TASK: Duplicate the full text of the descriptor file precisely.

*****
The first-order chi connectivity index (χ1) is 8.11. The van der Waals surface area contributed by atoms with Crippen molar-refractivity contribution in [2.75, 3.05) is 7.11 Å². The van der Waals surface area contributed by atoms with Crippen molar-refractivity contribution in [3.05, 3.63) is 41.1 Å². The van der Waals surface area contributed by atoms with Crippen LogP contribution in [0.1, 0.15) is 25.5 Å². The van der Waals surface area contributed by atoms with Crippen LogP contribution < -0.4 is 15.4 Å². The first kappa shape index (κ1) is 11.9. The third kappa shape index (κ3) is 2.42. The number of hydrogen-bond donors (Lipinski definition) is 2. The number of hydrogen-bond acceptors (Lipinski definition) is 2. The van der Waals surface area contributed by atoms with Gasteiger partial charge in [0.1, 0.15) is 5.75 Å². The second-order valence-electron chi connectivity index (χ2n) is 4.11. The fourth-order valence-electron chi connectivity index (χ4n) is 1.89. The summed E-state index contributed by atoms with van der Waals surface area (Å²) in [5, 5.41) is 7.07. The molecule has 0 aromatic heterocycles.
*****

The first-order chi connectivity index (χ1) is 8.11. The van der Waals surface area contributed by atoms with Crippen molar-refractivity contribution in [2.75, 3.05) is 7.11 Å². The van der Waals surface area contributed by atoms with Crippen molar-refractivity contribution in [3.05, 3.63) is 41.1 Å². The van der Waals surface area contributed by atoms with Crippen LogP contribution in [0.1, 0.15) is 25.5 Å². The van der Waals surface area contributed by atoms with Crippen LogP contribution < -0.4 is 15.4 Å². The first kappa shape index (κ1) is 11.9. The third kappa shape index (κ3) is 2.42. The number of hydrogen-bond donors (Lipinski definition) is 2. The number of hydrogen-bond acceptors (Lipinski definition) is 2. The van der Waals surface area contributed by atoms with Gasteiger partial charge in [0.1, 0.15) is 5.75 Å². The second-order valence-electron chi connectivity index (χ2n) is 4.11. The fourth-order valence-electron chi connectivity index (χ4n) is 1.89. The summed E-state index contributed by atoms with van der Waals surface area (Å²) in [5, 5.41) is 7.07. The molecule has 0 aromatic heterocycles.